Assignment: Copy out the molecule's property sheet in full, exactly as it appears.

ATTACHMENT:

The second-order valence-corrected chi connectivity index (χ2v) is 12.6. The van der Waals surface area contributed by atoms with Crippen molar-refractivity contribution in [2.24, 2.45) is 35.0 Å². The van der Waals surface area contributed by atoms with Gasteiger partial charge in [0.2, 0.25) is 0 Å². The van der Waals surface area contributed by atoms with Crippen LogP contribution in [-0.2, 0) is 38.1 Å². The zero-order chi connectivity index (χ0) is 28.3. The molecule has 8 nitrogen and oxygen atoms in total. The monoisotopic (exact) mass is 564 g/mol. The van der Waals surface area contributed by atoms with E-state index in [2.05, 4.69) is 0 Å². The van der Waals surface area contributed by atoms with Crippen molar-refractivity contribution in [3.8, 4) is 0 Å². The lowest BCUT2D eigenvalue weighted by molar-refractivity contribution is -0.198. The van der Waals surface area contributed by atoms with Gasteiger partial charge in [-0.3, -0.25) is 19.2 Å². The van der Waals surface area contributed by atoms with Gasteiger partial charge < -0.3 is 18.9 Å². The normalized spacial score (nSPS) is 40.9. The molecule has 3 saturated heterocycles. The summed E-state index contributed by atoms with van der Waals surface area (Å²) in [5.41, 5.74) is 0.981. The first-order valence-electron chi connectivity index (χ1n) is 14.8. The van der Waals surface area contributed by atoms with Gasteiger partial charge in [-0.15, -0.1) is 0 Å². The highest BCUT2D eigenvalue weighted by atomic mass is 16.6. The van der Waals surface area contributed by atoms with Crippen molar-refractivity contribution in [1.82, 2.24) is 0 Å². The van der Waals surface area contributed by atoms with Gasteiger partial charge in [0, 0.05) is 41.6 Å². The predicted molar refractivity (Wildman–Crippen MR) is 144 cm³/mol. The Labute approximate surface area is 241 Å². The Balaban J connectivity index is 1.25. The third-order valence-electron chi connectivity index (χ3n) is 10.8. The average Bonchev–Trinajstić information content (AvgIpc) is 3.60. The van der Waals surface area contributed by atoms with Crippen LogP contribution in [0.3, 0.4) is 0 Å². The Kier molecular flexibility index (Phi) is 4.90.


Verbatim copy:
The second-order valence-corrected chi connectivity index (χ2v) is 12.6. The van der Waals surface area contributed by atoms with Crippen molar-refractivity contribution in [2.24, 2.45) is 35.0 Å². The van der Waals surface area contributed by atoms with Gasteiger partial charge in [0.2, 0.25) is 0 Å². The van der Waals surface area contributed by atoms with Crippen LogP contribution in [-0.2, 0) is 38.1 Å². The zero-order chi connectivity index (χ0) is 28.3. The molecule has 8 nitrogen and oxygen atoms in total. The monoisotopic (exact) mass is 564 g/mol. The van der Waals surface area contributed by atoms with E-state index in [2.05, 4.69) is 0 Å². The van der Waals surface area contributed by atoms with Crippen molar-refractivity contribution in [3.8, 4) is 0 Å². The lowest BCUT2D eigenvalue weighted by molar-refractivity contribution is -0.198. The van der Waals surface area contributed by atoms with Gasteiger partial charge in [-0.3, -0.25) is 19.2 Å². The van der Waals surface area contributed by atoms with Gasteiger partial charge < -0.3 is 18.9 Å². The normalized spacial score (nSPS) is 40.9. The molecule has 3 saturated heterocycles. The summed E-state index contributed by atoms with van der Waals surface area (Å²) in [5.41, 5.74) is 0.981. The first-order valence-electron chi connectivity index (χ1n) is 14.8. The van der Waals surface area contributed by atoms with Gasteiger partial charge in [-0.15, -0.1) is 0 Å². The highest BCUT2D eigenvalue weighted by atomic mass is 16.6. The van der Waals surface area contributed by atoms with Crippen molar-refractivity contribution in [1.82, 2.24) is 0 Å². The van der Waals surface area contributed by atoms with Gasteiger partial charge in [0, 0.05) is 41.6 Å². The predicted molar refractivity (Wildman–Crippen MR) is 144 cm³/mol. The Labute approximate surface area is 241 Å². The Balaban J connectivity index is 1.25. The third-order valence-electron chi connectivity index (χ3n) is 10.8. The average Bonchev–Trinajstić information content (AvgIpc) is 3.60. The van der Waals surface area contributed by atoms with Crippen LogP contribution in [0.3, 0.4) is 0 Å². The Kier molecular flexibility index (Phi) is 4.90.